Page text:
Draws Shoots and Leaves but how to decide which Shoots and Leaves to Draw

Euphorbia Lathyris

Euphorbia Lathyris

My most recent drawing (Euphorbia Lathyris), a plant picked from my own garden; a plant not planted, a volunteer plant of a type that pops up on and off in the garden.  A plant usually called a weed and ruthlessly pulled up.   But I am looking at plants differently now, with new eyes, not seeing weeds or choice specimens but seeing and noticing shape and colour and if it is not too strange a ‘personality’.

I have been thinking about ‘style’ and looking at my work.  I know that a ‘style’ develops and grows and it will appear (hopefully) of it’s own free will but I can’t help thinking about what will be the best way to nurture and encourage it.  From my previous life as an artist in other fields I know that following my own interests and concerns brought me most satisfaction and ultimately led to a fruitful way of working. So I suppose this is how I will develop my botanical ‘style’; it will come out in the sort of plants that attract my interest, the sort of plants that make me want to engage with them the sort of plants that I choose to draw.

I am already feeling my way towards this, as I am attracted by the slightly strange, the little bit ugly and the oddly shaped, and I suspect the easy to draw……..




Going crazeeeeeee – GIMP, scanning and photography

I never thought that botanical art would lead me down the dark and tortuous road of photography, but it has, and let me be up front about photography – I don’t like it.  The camera does not see as I do and I am always disappointed by the results.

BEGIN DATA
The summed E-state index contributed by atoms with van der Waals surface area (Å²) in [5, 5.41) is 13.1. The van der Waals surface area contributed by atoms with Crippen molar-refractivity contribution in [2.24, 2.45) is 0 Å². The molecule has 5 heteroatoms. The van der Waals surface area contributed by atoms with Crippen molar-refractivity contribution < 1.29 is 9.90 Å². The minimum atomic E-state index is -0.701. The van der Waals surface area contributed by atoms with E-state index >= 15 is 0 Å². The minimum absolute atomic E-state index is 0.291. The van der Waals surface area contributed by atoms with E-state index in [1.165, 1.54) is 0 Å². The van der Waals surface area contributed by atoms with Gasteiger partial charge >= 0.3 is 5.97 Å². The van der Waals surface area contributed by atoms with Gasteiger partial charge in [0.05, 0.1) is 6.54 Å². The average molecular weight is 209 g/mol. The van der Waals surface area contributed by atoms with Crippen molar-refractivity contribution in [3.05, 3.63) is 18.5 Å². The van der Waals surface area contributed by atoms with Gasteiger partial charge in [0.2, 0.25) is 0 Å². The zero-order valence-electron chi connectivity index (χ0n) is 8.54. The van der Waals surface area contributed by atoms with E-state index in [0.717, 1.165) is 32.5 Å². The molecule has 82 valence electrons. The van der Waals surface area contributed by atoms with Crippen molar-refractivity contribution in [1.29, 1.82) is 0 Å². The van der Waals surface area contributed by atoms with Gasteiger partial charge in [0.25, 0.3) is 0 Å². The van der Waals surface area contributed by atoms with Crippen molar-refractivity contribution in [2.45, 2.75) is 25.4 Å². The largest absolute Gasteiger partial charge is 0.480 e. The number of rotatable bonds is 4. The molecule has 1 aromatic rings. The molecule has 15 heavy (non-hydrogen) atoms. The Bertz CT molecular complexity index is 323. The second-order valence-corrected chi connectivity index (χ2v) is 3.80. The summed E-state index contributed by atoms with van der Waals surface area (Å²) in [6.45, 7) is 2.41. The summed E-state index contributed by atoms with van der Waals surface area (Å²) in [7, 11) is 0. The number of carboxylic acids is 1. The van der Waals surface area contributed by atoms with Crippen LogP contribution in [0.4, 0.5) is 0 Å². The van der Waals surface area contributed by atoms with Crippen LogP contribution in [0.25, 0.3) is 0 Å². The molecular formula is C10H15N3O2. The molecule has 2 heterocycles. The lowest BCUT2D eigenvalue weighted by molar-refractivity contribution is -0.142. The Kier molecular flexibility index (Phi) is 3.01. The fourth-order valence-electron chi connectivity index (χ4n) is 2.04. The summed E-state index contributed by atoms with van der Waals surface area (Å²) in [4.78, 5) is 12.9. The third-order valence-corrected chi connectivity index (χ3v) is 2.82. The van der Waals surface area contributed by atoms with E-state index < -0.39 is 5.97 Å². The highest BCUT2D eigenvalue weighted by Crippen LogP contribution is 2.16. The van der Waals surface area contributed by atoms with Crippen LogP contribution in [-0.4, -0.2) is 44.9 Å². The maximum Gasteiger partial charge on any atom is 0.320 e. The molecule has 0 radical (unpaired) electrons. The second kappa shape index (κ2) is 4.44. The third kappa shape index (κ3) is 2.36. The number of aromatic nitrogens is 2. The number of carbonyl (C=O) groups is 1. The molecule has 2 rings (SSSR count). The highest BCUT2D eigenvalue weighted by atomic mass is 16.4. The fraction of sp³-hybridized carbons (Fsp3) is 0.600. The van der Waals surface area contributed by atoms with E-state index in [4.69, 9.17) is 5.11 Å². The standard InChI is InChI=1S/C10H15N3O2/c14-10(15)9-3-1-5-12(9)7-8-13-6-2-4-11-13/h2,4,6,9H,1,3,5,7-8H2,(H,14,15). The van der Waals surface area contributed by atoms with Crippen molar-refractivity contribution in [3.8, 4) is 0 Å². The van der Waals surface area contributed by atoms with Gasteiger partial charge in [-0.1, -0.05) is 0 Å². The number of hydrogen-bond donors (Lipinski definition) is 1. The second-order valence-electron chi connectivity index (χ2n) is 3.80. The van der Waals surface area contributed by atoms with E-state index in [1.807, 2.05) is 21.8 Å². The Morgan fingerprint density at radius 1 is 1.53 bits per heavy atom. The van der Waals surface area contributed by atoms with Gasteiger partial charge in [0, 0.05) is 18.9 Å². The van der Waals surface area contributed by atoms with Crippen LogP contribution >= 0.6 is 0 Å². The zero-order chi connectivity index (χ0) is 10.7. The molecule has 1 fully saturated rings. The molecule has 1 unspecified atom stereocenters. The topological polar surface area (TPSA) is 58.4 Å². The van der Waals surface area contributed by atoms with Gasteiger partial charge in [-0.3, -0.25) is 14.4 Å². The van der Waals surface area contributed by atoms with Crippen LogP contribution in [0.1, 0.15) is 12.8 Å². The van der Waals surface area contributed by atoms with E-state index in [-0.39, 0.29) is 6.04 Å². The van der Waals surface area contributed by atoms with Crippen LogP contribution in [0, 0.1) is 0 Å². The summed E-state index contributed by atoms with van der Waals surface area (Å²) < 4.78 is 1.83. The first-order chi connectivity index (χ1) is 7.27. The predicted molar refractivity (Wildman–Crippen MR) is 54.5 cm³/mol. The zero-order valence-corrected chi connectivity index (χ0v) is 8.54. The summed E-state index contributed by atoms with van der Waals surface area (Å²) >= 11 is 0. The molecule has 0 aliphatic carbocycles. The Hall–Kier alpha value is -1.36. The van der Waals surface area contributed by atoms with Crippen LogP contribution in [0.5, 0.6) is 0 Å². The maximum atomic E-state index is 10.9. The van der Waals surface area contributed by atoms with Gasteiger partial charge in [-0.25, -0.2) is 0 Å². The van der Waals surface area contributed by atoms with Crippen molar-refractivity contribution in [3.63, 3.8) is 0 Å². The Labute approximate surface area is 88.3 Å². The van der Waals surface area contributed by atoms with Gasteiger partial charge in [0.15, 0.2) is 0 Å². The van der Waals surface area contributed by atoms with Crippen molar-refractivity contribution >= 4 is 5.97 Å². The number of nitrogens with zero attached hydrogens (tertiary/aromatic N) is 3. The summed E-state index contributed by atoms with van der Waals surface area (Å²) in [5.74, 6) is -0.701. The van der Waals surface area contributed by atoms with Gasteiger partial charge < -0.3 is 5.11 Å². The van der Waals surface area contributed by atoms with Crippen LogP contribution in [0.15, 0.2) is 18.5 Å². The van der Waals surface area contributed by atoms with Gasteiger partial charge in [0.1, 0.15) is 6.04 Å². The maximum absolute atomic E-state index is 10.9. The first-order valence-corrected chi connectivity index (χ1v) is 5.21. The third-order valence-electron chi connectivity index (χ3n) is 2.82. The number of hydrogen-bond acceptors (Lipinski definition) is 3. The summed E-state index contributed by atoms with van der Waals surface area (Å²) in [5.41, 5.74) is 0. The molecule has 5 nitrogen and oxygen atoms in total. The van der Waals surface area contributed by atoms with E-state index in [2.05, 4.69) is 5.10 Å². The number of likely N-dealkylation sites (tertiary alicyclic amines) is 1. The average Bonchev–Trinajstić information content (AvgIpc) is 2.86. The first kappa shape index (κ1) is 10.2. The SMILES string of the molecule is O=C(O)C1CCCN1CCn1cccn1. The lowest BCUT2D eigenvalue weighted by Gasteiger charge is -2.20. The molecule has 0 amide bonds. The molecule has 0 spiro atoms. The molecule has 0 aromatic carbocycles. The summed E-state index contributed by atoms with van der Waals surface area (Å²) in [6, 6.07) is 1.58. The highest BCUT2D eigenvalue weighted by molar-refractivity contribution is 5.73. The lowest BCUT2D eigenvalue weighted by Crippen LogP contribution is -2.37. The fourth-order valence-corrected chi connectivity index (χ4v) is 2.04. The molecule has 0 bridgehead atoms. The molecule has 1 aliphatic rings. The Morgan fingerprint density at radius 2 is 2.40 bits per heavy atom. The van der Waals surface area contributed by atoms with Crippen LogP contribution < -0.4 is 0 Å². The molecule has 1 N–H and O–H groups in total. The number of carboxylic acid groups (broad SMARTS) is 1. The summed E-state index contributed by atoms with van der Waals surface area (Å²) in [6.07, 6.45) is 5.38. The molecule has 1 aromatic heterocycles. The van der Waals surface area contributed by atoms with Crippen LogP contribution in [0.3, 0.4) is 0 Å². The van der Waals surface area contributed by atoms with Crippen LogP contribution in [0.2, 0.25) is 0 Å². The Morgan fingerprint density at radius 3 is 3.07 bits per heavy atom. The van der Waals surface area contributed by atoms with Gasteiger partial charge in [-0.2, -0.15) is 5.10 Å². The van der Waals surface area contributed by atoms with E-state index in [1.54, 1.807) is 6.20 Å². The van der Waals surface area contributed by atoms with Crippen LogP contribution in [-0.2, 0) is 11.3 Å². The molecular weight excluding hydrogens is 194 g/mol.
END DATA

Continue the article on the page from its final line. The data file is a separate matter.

So I finished my drawing of the Photinia and of course I needed to photograph it – why? 1. to put in the blog of course and 2. as a record.

Photinia drawing by Sue Hagley

Finished Photinia coloured pencil drawing.


Arghhh!  Lighting, getting it right is sooooo hard, lots of research on the internet and it all seems so time intensive and boring and even more nit-picking than even I can cope with.  My research lead me to consider scanning – ah ha! much easier, the darn thing lights itself and I will just get some software to do a little colour correction. What a blind alley that turned into.  Most of my images are bigger than scanner plate, so software would also need to ‘stitch’ several images together as well as adjust colour.  More research and the dread word GIMP came into my life.  Anyway – this is all way too boring but I have just wasted two of my precious days on this earth wrestling with GIMP and some esoteric things called layers – it’s all been too horrible and I’m done with it!   The solution came to me when I was meditating – surprising what a little bit of stillness and silence can do, and it seems glaringly obvious now.  My room has been rearranged, and in that rearrangement new lights were installed, which means the room is evenly lit enough for photography (at least for the standard I need).  So I tested it out, and it works, YAY!  Only problem was a support to hold the artwork, so a request to my resident woodworker resulted in a lovely new stand, with the addition of two elastic bands my Heath Robinson ensemble is good to go.